ATWATER -- Castle Commerce Center is going to the dogs.
And to the cats, too.
Merced County is about four months away from opening its new animal shelter, and shelter officials can't wait.
"This is huge for us," said Kristi Caseri, animal control supervisor for the county. The current shelter is about 30 years old and overcrowded.
"We've had four or five dogs in a kennel at once," Caseri said. "Hopefully, the new shelter will stop that."
The new facility, slated to open in January, is costing the county about $8 million. David Robinson, agriculture commissioner for the county, said the shelter should open on schedule.
Robinson said the current shelter, on Grogan Avenue, was built for an annual population of about 3,500 animals. Now that number is up to about 9,000. "The shelter is too small, and too hard to keep sanitized," Robinson said.
Located on a long, skinny four-acre plot near the Merced Adult School, the new shelter will be a one-story, 22,700-square-foot building. It will have 143 dog runs, 150 cat runs, areas where potential adopters can meet animals and medical treatment areas.
The current shelter has 46 dog runs and 60 cat runs.
Putting more than one animal in a holding cage often leads to sick dogs and cats, Caseri said. And with only one animal in a cage, the staff knows which dog isn't eating or which one is sick.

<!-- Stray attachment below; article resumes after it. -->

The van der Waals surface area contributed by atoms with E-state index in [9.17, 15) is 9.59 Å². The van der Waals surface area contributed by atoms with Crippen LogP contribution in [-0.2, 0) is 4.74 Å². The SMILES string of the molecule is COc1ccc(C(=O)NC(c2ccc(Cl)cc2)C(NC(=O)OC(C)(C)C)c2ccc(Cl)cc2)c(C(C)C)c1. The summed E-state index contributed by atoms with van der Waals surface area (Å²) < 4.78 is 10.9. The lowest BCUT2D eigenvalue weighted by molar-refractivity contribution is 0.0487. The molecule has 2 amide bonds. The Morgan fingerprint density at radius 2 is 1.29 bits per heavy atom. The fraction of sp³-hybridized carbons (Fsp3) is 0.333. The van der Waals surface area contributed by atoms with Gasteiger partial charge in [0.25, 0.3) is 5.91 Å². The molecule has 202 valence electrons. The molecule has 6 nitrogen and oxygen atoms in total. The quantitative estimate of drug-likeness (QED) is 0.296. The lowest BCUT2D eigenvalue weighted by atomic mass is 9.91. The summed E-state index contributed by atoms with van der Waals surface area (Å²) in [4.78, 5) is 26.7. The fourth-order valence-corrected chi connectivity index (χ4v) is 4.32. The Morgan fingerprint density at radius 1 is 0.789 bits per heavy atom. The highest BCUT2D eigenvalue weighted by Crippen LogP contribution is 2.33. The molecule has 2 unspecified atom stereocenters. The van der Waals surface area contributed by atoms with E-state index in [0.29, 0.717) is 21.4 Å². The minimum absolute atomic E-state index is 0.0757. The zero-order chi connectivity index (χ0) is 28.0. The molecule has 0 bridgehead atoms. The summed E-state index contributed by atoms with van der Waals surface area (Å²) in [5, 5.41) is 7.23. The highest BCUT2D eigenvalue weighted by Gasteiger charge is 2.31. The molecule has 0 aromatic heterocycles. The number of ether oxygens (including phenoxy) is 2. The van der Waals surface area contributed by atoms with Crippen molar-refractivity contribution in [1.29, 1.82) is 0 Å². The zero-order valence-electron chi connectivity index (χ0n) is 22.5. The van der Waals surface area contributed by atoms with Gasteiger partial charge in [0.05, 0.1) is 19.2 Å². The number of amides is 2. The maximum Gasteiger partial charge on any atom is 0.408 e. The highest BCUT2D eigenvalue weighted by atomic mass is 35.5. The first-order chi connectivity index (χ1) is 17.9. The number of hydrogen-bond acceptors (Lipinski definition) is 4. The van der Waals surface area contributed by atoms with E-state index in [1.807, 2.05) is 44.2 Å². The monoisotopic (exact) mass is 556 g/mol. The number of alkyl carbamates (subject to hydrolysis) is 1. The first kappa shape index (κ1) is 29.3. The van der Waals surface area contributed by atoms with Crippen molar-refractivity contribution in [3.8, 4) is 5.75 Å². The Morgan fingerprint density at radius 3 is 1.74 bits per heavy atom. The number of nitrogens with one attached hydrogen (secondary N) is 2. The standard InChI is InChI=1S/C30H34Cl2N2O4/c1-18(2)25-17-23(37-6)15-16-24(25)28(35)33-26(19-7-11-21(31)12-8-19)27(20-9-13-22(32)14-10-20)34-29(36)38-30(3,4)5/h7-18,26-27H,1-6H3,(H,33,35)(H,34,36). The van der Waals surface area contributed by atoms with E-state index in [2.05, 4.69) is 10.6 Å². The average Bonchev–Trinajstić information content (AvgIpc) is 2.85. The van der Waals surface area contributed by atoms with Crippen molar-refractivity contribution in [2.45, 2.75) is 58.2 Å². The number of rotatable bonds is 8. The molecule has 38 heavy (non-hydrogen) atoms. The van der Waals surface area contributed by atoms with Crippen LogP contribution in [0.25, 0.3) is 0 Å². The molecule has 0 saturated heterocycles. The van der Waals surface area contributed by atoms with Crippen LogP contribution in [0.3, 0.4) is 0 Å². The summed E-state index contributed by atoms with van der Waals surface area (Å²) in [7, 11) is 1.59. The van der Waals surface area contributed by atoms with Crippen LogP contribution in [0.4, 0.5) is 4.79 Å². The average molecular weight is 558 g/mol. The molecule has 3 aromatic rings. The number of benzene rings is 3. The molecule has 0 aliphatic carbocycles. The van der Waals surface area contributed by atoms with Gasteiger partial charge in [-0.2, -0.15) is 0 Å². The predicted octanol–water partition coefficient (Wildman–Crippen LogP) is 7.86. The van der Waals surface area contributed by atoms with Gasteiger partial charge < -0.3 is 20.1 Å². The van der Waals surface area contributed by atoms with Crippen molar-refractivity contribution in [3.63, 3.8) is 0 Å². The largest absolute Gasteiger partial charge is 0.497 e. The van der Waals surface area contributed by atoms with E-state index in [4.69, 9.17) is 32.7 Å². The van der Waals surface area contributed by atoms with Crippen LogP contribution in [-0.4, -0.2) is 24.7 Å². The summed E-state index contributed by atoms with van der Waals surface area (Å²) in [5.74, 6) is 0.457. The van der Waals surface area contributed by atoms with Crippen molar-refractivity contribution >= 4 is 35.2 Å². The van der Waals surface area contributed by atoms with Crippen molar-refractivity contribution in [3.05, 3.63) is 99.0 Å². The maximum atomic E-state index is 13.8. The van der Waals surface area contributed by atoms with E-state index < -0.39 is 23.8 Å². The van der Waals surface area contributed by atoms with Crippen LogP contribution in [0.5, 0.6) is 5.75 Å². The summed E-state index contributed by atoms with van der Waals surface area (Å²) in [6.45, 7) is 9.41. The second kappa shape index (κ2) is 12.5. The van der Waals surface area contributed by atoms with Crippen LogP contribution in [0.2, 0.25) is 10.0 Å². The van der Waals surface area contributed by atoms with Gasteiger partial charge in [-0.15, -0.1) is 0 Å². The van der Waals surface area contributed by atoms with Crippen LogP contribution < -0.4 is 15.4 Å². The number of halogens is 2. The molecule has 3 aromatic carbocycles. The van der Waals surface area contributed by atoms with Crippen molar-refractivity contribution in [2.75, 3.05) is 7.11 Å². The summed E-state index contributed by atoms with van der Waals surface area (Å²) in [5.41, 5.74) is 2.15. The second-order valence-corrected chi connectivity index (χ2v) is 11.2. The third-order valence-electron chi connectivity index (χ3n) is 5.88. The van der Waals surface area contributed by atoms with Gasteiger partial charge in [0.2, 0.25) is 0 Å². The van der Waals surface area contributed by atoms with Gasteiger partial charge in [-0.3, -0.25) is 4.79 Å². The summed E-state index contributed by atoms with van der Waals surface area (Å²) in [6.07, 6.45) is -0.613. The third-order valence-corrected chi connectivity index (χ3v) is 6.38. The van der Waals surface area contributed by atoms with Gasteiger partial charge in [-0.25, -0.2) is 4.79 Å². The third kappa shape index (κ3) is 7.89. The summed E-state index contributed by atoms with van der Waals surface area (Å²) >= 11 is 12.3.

Robinson said one point he's stressed with the new shelter is that it should be a nice place for the community to visit. Too many times, people in Merced consider adopting a shelter animal, but they don't want to come to the current shelter because of the overcrowding and threat of disease. In the new shelter, those folks will have an area to get acquainted with the animal they are interested in, Robinson said.
"This is a fantastic project, and we're the first ones in the San Joaquin Valley to put up a modern shelter," Robinson said.
But there's an even more pressing reason for a new shelter -- the health of the animals.
"Our euthanasia rate should decrease because sick dogs and cats won't be exposed to healthy ones," Caseri said. The shelter's euthanasia rate last year was 37 percent. "Hopefully, that rate will go even lower."